December 8, 1962
The first phase of the Second Vatican Council closed simply, its ritual muted to a minimum.
But what set the final ceremony in sharpest contrast with the opening of two months before was not its relative austerity, since the pomp of a solemn procession and the richness of cope and miter were missing. Nor was it even the relative brevity of the closing ceremony, though it took only a third of the time of the opening.
The most striking difference was the absence of Pope John XXIII through most of the morning.
The Pope, who had been ailing for almost two weeks, appeared in the council hall only to deliver a 25-minute speech.
But his voice was reassuringly firm and vibrant. It seemed to give evidence of fatigue only at the end, when he gave the apostolic benediction. Then it faltered a moment and broke — but whether from fatigue or emotion could not be said.
For more than an hour, throughout the Mass that opened the ceremony, priests and laity jamming the vast basilica could be seen glancing at the Pope’s empty throne. Anxiety was written on their faces.
An outburst of applause greeted his appearance, which was heralded only by the choir’s intonation of “Tu Es Petrus” (Thou Art Peter), a hymn recalling Christ’s promise to make St. Peter the foundation of the Church.
Pope John entered from the side of the basilica and walked to the throne. Under bright lights his face showed few if any signs of his illness and convalescence.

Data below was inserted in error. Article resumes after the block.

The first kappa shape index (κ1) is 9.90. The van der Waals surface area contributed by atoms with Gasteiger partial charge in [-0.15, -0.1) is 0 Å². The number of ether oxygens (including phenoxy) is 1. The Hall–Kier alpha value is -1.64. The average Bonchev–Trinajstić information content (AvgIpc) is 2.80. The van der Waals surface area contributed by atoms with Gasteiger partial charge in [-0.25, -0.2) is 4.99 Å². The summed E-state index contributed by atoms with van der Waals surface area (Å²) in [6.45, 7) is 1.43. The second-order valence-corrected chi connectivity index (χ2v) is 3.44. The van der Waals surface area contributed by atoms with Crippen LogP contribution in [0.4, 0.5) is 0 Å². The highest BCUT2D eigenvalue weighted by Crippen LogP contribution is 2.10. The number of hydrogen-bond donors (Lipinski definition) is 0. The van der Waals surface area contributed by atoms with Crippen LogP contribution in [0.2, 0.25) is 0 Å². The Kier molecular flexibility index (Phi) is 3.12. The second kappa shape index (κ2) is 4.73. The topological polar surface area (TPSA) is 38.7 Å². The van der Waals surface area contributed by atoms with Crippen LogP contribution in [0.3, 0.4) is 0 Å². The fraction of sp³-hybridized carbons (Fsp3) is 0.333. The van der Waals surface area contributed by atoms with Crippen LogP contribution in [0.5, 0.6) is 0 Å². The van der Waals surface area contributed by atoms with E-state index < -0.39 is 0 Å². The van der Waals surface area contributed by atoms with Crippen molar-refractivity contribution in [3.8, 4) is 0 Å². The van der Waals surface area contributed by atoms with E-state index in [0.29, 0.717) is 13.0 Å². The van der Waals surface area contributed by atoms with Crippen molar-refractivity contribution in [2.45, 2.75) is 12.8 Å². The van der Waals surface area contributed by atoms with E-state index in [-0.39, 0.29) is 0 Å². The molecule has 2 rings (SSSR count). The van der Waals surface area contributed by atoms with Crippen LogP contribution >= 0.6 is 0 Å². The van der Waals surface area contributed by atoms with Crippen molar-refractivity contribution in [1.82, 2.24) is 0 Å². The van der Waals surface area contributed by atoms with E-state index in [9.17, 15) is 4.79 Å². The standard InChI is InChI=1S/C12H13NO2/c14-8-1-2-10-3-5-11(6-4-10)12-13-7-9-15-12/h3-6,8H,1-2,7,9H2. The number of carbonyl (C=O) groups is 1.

The Pope noted in his speech that the name of St. Joseph had appeared in the canon of the Mass for the first time that morning. (The Mass was offered by Paolo Cardinal Marella, Prefect of the Sacred Congregation of the Basilica of St. Peter and president of the council’s commission on bishops and the government of dioceses.)
Pope John also made it known, through an announcement read by Archbishop Pericle Felici, general secretary of the council, that he would offer Mass on Dec. 10 for all the council Fathers who had died since the opening of the council and on the 11th for the intentions of the council Fathers.
At the end of his speech the Pope summoned his listeners to a vision of “the heavens opened above our heads and the splendor of the heavenly court” shining upon the assembly.
“In this light, as we look forward to your return, we salute all of you, venerable brothers, ‘with a holy kiss,’ while we call down upon you the most abundant blessing of Our Lord, of which the apostolic blessing is the pledge and promise,” he said.
Pope John walked out amid the applause of bishops, priests and people. Then the great basilica emptied without ceremony almost abruptly.
The closing meeting had taken less than an hour and 45 minutes in all. There was no discussion. The entire ceremony consisted of a Mass, the announcement by Archbishop Felici and the address by the Pope. When it was over, many of the council Fathers and the guests remained among the thousands of persons waiting in the great square outside to see the Pope.
At noon he appeared at the window of his apartment and led in the recitation of the Angelus with the great holy day throng. Then he lifted his hands and his voice in blessing. As the people knelt to receive it, dozens of bishops in their purple choir robes could be seen in the thick of the crowd bowing their heads to the leader of their apostolic college who had brought them together in council.